Indiana Jones, he’s not.
“I’m a 5’7” guy from Portland, Oregon, raised in a Jewish family,” says Dr. David Labby, making him perhaps more Woody Allen than Harrison Ford.
But like the daring archaeologist from the movies, Labby is after a rare and elusive prize: He wants to keep chronically ill and poor patients in Portland from landing in the hospital again and again.
“These are people who have lived in some form of constant crisis, so they know how to survive in crisis,” he says. “They don’t know how to take care of a chronic disease. And so they come to us for help. What we think is help to them is not helpful. It doesn’t work for them. It doesn’t work for us. We just have to start over.”
What doesn’t work is prescribing medications that must be kept cool for someone who doesn’t have a refrigerator. What doesn’t work is pressing patients to eat better when they don’t know where their next meal is coming from.
But Labby thinks he’s finally found a way to get that fresh start — to work with these super-sick, super-expensive patients.
“What I’ve learned is if I’m going to help somebody, I really need to know about their life,” he says, “what it’s like for them on a day-to-day basis. And that takes a lot of work to really understand.”
There’s plenty of incentive to do just that. The sickest and most expensive 5 percent of patients use about half of the healthcare dollars.
Many wind up in the emergency room or the hospital again and again, because they can’t manage their chronic illnesses. Combine that with an environment where there are new financial incentives for doctors to find better outcomes, not simply provide service after service, and the landscape is ripe for this kind of innovation.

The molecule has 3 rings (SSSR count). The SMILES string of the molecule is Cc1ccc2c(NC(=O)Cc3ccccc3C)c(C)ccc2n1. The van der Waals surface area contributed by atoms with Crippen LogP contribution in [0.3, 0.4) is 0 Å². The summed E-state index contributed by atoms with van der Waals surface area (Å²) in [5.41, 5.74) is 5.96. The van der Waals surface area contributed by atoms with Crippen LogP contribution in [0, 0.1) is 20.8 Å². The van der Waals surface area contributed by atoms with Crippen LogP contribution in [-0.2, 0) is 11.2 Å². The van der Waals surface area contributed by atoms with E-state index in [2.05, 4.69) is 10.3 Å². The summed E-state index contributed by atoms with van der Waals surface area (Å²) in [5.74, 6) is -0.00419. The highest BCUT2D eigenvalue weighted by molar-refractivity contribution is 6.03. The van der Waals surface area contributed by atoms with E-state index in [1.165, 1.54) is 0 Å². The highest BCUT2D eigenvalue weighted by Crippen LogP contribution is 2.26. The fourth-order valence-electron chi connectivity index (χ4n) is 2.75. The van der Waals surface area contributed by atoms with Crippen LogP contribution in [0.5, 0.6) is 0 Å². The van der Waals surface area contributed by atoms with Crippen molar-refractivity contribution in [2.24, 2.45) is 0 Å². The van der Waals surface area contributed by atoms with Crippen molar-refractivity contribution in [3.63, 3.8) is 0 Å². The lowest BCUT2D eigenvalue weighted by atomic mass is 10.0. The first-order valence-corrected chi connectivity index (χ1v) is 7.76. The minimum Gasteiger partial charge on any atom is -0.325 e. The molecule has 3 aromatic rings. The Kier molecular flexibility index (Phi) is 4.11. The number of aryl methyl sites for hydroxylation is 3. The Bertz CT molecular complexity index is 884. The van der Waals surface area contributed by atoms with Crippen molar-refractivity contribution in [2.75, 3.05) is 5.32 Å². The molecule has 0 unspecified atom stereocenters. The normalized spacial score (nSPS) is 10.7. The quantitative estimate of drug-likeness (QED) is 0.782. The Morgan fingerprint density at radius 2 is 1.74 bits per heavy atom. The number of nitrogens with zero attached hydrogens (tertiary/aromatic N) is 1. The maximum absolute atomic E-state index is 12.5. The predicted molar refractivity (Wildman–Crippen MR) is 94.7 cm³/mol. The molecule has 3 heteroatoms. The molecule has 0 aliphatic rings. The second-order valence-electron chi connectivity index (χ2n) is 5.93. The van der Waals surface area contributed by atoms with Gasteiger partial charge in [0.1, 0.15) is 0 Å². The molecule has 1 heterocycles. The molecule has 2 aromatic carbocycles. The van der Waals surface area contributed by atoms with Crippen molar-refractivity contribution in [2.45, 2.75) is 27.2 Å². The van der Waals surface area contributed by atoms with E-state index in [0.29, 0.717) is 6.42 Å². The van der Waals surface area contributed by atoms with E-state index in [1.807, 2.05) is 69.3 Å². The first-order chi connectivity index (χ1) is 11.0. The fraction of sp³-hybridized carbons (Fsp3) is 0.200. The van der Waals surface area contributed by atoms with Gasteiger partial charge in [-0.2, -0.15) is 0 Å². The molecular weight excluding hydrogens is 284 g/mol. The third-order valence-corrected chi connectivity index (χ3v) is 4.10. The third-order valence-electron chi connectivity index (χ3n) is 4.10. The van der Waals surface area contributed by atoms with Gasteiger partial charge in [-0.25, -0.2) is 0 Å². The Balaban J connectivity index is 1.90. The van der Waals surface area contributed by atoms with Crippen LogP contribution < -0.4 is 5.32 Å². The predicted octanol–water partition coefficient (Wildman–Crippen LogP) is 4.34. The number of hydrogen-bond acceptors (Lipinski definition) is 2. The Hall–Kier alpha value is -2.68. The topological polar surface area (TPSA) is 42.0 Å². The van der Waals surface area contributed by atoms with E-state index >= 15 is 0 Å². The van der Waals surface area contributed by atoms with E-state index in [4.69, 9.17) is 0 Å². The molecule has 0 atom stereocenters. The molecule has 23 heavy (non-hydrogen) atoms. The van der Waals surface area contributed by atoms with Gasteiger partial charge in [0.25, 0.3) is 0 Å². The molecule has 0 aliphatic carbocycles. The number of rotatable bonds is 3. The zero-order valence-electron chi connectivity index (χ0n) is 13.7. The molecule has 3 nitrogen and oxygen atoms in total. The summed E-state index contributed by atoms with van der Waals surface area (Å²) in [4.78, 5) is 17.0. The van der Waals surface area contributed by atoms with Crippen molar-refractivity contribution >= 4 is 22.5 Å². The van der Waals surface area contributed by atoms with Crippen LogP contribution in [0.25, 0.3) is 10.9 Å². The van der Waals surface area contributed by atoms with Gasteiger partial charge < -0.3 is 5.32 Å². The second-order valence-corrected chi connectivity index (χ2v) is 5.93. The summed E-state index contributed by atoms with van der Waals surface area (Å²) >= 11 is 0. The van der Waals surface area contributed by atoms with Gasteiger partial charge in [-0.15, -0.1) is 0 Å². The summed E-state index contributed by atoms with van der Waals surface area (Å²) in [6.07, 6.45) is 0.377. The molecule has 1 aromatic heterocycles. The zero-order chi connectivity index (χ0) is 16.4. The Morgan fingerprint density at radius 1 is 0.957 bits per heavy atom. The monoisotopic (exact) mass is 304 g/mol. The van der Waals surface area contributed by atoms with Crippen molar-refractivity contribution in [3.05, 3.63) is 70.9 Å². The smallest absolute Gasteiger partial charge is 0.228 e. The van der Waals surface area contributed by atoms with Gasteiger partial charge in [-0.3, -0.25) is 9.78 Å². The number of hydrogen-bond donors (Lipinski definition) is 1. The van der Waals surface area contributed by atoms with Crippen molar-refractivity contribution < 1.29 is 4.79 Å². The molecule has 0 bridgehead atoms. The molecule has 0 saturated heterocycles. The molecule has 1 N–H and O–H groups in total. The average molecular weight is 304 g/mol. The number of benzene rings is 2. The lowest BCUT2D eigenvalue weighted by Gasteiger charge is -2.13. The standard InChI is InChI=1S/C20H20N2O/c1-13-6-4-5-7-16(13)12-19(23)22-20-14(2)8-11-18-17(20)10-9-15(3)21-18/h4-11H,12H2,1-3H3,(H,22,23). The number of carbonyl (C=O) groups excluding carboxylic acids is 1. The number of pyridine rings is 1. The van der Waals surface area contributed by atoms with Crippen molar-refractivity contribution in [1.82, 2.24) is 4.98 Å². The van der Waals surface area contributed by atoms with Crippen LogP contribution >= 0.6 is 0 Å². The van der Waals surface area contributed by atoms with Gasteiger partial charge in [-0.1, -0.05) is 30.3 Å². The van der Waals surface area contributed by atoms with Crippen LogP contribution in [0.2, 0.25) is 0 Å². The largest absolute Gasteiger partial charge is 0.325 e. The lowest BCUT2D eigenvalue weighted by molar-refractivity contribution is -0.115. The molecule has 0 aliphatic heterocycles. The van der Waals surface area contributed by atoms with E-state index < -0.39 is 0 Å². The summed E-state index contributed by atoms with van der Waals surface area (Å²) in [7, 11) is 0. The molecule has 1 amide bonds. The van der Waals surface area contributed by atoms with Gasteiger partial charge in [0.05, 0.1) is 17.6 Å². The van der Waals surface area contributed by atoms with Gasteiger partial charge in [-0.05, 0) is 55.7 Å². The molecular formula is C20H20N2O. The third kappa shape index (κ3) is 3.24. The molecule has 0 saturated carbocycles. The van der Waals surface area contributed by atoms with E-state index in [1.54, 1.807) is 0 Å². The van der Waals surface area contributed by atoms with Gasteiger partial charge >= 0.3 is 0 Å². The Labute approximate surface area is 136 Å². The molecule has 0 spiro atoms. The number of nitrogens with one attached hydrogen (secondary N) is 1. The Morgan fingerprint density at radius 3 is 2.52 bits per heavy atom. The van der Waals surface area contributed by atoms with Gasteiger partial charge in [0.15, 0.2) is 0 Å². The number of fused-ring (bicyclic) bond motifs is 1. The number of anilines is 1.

In Portland, Labby and others at the insurance company CareOregon have created the Health Resilience Program.
The idea is that healthcare providers leave the exam room and spend more time developing relationships with patients in their kitchens and living rooms.
Now "health resilience specialists" — effectively social workers — spend a chunk of their time dropping in on patients like Scott Freeland.
Freeland, 52, was paired with specialist Marika Shimkus in 2013. They’ve become close enough that finishing each other’s sentences comes easy for these two.
“Without you, I’d be lost almost sometimes,” Freeland says. “She is really good at her job. She’ll even let me use her phone to call and make appointments right at the doctor’s office or something.”
Shimkus demurs. “I want to be sure that it’s clear the credit is really you,” she says. “You’ve let me pester you.”
Shimkus’ job is to pester Freeland — and her 20 other clients — to help them figure out what they need to take care of themselves and to hook them up to services like housing, food, help applying for an ID or maybe make an appointment with a specialist.
The Portland program serves about 600 of the sickest and most expensive Medicaid patients in the city. For Freeland, it’s made a difference. He says before he met Shimkus, he was living hard.
“I think that year I was in the hospital 17 times or something,” he says. “I was doing crystal meth, the devil’s dandruff. Every time I did it I’d start throwing up blood. I’ve had to have a transfusion before. My throat has been so raw. It’s messed my eyes up too, my diabetes has. It’s a crazy life I used to lead. But I’m actually doing pretty good now.”
Matched with Shimkus, Freeland was in the hospital once in their first year together.
The Health Resilience Program cranks out these sorts of stories.
In two and a half years, this program has put up some gaudy numbers, cutting emergency room and hospital visits by 35 percent.
Labby and the team are now household names in this little corner of the healthcare world, where doctors try to administer social services to solve medical problems.
The consulting firm Oliver Wyman says there are $300 billion in potential savings every year, if this type of work lowered costs for all of us.